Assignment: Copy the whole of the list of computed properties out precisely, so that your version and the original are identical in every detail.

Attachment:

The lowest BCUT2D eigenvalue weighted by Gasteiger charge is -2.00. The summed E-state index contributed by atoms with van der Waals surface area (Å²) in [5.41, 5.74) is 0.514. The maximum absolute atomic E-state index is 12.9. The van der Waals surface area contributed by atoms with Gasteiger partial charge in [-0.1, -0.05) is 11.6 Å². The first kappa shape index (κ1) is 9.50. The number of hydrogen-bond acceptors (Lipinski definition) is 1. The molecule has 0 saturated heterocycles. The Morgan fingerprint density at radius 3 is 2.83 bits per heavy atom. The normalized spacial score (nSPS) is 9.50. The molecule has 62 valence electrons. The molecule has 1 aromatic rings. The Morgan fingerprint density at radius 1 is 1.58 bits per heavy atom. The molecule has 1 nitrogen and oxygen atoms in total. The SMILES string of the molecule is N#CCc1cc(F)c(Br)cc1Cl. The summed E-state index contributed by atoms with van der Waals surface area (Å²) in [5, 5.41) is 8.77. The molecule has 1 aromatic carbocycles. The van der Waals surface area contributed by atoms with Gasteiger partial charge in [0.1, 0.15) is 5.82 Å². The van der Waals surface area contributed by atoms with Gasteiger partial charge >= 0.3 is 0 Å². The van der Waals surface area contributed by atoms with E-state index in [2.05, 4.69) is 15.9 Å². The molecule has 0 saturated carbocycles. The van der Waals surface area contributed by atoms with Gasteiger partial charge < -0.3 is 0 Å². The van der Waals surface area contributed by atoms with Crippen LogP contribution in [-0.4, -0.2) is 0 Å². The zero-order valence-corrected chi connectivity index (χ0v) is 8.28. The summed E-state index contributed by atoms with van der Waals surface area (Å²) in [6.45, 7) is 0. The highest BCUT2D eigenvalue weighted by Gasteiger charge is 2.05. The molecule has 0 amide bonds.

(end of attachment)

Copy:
The lowest BCUT2D eigenvalue weighted by Gasteiger charge is -2.00. The summed E-state index contributed by atoms with van der Waals surface area (Å²) in [5.41, 5.74) is 0.514. The maximum absolute atomic E-state index is 12.9. The van der Waals surface area contributed by atoms with Gasteiger partial charge in [-0.1, -0.05) is 11.6 Å². The first kappa shape index (κ1) is 9.50. The number of hydrogen-bond acceptors (Lipinski definition) is 1. The molecule has 0 saturated heterocycles. The Morgan fingerprint density at radius 3 is 2.83 bits per heavy atom. The normalized spacial score (nSPS) is 9.50. The molecule has 62 valence electrons. The molecule has 1 aromatic rings. The Morgan fingerprint density at radius 1 is 1.58 bits per heavy atom. The molecule has 1 nitrogen and oxygen atoms in total. The SMILES string of the molecule is N#CCc1cc(F)c(Br)cc1Cl. The summed E-state index contributed by atoms with van der Waals surface area (Å²) in [5, 5.41) is 8.77. The molecule has 1 aromatic carbocycles. The van der Waals surface area contributed by atoms with Gasteiger partial charge in [0.1, 0.15) is 5.82 Å². The van der Waals surface area contributed by atoms with Gasteiger partial charge >= 0.3 is 0 Å². The van der Waals surface area contributed by atoms with E-state index in [2.05, 4.69) is 15.9 Å². The molecule has 0 saturated carbocycles. The van der Waals surface area contributed by atoms with Gasteiger partial charge < -0.3 is 0 Å². The van der Waals surface area contributed by atoms with Crippen LogP contribution in [-0.4, -0.2) is 0 Å². The zero-order valence-corrected chi connectivity index (χ0v) is 8.28. The summed E-state index contributed by atoms with van der Waals surface area (Å²) in [6.45, 7) is 0. The highest BCUT2D eigenvalue weighted by Gasteiger charge is 2.05. The molecule has 0 amide bonds.